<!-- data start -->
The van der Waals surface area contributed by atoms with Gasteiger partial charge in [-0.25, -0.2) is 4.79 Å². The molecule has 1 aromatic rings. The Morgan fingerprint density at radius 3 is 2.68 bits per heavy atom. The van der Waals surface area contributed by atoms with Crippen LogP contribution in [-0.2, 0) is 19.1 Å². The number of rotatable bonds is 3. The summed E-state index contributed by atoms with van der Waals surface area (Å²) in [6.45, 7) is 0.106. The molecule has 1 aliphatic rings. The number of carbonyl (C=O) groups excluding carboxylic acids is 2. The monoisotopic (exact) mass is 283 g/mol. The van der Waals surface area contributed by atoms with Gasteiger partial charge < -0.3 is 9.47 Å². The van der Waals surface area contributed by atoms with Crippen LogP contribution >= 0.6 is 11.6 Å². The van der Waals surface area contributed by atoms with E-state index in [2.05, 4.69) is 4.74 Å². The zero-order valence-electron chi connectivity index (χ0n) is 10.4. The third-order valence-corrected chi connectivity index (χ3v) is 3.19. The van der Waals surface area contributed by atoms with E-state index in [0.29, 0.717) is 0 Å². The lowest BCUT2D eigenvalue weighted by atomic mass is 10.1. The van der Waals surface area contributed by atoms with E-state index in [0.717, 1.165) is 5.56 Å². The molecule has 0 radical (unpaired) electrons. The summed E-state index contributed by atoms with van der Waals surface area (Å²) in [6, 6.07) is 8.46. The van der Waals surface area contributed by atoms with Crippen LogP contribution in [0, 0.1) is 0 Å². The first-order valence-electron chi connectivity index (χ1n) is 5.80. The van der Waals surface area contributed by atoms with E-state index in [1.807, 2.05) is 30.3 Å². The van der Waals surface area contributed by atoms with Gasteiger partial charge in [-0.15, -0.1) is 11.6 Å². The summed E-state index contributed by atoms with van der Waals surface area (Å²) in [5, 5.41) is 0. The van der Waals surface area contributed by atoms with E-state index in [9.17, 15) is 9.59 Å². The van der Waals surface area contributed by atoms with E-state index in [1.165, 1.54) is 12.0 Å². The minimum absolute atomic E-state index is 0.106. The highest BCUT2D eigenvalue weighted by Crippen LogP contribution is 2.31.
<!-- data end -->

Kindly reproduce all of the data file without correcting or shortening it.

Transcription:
The van der Waals surface area contributed by atoms with Gasteiger partial charge in [-0.25, -0.2) is 4.79 Å². The molecule has 1 aromatic rings. The Morgan fingerprint density at radius 3 is 2.68 bits per heavy atom. The van der Waals surface area contributed by atoms with Crippen LogP contribution in [-0.2, 0) is 19.1 Å². The number of rotatable bonds is 3. The summed E-state index contributed by atoms with van der Waals surface area (Å²) in [6.45, 7) is 0.106. The molecule has 1 aliphatic rings. The number of carbonyl (C=O) groups excluding carboxylic acids is 2. The monoisotopic (exact) mass is 283 g/mol. The van der Waals surface area contributed by atoms with Gasteiger partial charge < -0.3 is 9.47 Å². The van der Waals surface area contributed by atoms with Crippen LogP contribution >= 0.6 is 11.6 Å². The van der Waals surface area contributed by atoms with E-state index in [2.05, 4.69) is 4.74 Å². The zero-order valence-electron chi connectivity index (χ0n) is 10.4. The third-order valence-corrected chi connectivity index (χ3v) is 3.19. The van der Waals surface area contributed by atoms with E-state index in [0.29, 0.717) is 0 Å². The lowest BCUT2D eigenvalue weighted by atomic mass is 10.1. The van der Waals surface area contributed by atoms with E-state index in [0.717, 1.165) is 5.56 Å². The molecule has 0 radical (unpaired) electrons. The summed E-state index contributed by atoms with van der Waals surface area (Å²) in [6, 6.07) is 8.46. The van der Waals surface area contributed by atoms with Crippen LogP contribution in [0, 0.1) is 0 Å². The first-order valence-electron chi connectivity index (χ1n) is 5.80. The van der Waals surface area contributed by atoms with E-state index in [1.807, 2.05) is 30.3 Å². The van der Waals surface area contributed by atoms with Gasteiger partial charge in [-0.15, -0.1) is 11.6 Å². The summed E-state index contributed by atoms with van der Waals surface area (Å²) in [5, 5.41) is 0. The van der Waals surface area contributed by atoms with E-state index in [9.17, 15) is 9.59 Å². The van der Waals surface area contributed by atoms with E-state index in [1.165, 1.54) is 12.0 Å². The minimum absolute atomic E-state index is 0.106. The highest BCUT2D eigenvalue weighted by Crippen LogP contribution is 2.31.